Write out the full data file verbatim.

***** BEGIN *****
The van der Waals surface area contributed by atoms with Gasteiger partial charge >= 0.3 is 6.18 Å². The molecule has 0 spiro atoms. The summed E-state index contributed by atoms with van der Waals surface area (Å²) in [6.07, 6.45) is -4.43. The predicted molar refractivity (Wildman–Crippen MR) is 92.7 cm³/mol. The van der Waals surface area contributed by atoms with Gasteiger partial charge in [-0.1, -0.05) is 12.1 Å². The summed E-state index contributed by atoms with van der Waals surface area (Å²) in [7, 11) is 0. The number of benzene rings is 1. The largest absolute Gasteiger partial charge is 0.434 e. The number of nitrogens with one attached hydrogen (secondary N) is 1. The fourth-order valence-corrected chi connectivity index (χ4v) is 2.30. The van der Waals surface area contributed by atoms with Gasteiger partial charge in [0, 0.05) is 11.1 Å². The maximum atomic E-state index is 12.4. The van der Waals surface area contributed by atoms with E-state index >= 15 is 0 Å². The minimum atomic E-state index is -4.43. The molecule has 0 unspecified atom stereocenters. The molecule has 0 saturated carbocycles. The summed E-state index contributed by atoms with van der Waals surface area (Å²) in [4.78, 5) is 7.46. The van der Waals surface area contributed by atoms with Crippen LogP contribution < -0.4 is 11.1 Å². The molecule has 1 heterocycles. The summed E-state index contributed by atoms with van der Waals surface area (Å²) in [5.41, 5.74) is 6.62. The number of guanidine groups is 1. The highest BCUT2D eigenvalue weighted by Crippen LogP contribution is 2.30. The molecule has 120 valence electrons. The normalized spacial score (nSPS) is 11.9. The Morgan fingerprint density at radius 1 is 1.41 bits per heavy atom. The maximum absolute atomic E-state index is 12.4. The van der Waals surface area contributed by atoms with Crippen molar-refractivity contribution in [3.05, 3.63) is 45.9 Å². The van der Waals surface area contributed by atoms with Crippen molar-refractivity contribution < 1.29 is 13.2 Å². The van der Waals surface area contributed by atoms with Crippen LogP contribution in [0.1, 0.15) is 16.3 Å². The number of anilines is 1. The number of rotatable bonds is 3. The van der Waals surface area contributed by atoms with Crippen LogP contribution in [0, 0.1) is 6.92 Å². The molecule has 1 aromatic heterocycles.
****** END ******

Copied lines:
The van der Waals surface area contributed by atoms with Gasteiger partial charge >= 0.3 is 6.18 Å². The molecule has 0 spiro atoms. The summed E-state index contributed by atoms with van der Waals surface area (Å²) in [6.07, 6.45) is -4.43. The predicted molar refractivity (Wildman–Crippen MR) is 92.7 cm³/mol. The van der Waals surface area contributed by atoms with Gasteiger partial charge in [-0.1, -0.05) is 12.1 Å². The summed E-state index contributed by atoms with van der Waals surface area (Å²) in [7, 11) is 0. The number of benzene rings is 1. The largest absolute Gasteiger partial charge is 0.434 e. The number of nitrogens with one attached hydrogen (secondary N) is 1. The fourth-order valence-corrected chi connectivity index (χ4v) is 2.30. The van der Waals surface area contributed by atoms with Gasteiger partial charge in [0, 0.05) is 11.1 Å². The maximum atomic E-state index is 12.4. The van der Waals surface area contributed by atoms with E-state index >= 15 is 0 Å². The minimum atomic E-state index is -4.43. The molecule has 0 unspecified atom stereocenters. The molecule has 0 saturated carbocycles. The summed E-state index contributed by atoms with van der Waals surface area (Å²) in [4.78, 5) is 7.46. The van der Waals surface area contributed by atoms with Crippen LogP contribution < -0.4 is 11.1 Å². The molecule has 1 heterocycles. The summed E-state index contributed by atoms with van der Waals surface area (Å²) in [5.41, 5.74) is 6.62. The number of guanidine groups is 1. The highest BCUT2D eigenvalue weighted by Crippen LogP contribution is 2.30. The molecule has 120 valence electrons. The normalized spacial score (nSPS) is 11.9. The Morgan fingerprint density at radius 1 is 1.41 bits per heavy atom. The maximum absolute atomic E-state index is 12.4. The van der Waals surface area contributed by atoms with Crippen molar-refractivity contribution in [3.05, 3.63) is 45.9 Å². The van der Waals surface area contributed by atoms with Crippen molar-refractivity contribution < 1.29 is 13.2 Å². The van der Waals surface area contributed by atoms with Crippen LogP contribution in [0.1, 0.15) is 16.3 Å². The number of anilines is 1. The number of rotatable bonds is 3. The van der Waals surface area contributed by atoms with Crippen LogP contribution in [0, 0.1) is 6.92 Å². The molecule has 1 aromatic heterocycles.